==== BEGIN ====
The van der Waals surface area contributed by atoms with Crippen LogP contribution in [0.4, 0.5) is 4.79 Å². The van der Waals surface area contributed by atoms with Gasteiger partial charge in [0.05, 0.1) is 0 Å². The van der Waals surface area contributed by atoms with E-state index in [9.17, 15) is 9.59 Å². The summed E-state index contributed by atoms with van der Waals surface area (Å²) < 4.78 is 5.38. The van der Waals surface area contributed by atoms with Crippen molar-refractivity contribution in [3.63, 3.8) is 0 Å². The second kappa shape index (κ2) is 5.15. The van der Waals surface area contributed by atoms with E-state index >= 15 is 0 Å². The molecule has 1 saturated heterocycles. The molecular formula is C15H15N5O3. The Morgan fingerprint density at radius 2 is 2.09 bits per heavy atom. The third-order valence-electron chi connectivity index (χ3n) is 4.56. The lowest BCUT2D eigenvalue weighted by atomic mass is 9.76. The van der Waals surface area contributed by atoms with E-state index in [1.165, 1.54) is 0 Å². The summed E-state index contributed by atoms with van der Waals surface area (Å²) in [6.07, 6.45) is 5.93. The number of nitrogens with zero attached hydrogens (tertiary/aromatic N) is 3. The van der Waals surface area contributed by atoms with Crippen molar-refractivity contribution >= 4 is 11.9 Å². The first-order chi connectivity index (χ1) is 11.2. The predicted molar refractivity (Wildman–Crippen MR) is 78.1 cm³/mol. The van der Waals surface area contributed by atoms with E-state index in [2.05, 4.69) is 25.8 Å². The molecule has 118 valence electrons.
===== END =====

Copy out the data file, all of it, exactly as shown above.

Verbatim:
The van der Waals surface area contributed by atoms with Crippen LogP contribution in [0.4, 0.5) is 4.79 Å². The van der Waals surface area contributed by atoms with Gasteiger partial charge in [0.05, 0.1) is 0 Å². The van der Waals surface area contributed by atoms with E-state index in [9.17, 15) is 9.59 Å². The summed E-state index contributed by atoms with van der Waals surface area (Å²) < 4.78 is 5.38. The van der Waals surface area contributed by atoms with Crippen molar-refractivity contribution in [3.63, 3.8) is 0 Å². The second kappa shape index (κ2) is 5.15. The van der Waals surface area contributed by atoms with E-state index >= 15 is 0 Å². The molecule has 1 saturated heterocycles. The molecular formula is C15H15N5O3. The Morgan fingerprint density at radius 2 is 2.09 bits per heavy atom. The third-order valence-electron chi connectivity index (χ3n) is 4.56. The lowest BCUT2D eigenvalue weighted by atomic mass is 9.76. The van der Waals surface area contributed by atoms with E-state index in [1.165, 1.54) is 0 Å². The summed E-state index contributed by atoms with van der Waals surface area (Å²) in [6.07, 6.45) is 5.93. The number of nitrogens with zero attached hydrogens (tertiary/aromatic N) is 3. The van der Waals surface area contributed by atoms with Crippen molar-refractivity contribution >= 4 is 11.9 Å². The first-order chi connectivity index (χ1) is 11.2. The predicted molar refractivity (Wildman–Crippen MR) is 78.1 cm³/mol. The van der Waals surface area contributed by atoms with E-state index in [2.05, 4.69) is 25.8 Å². The molecule has 118 valence electrons.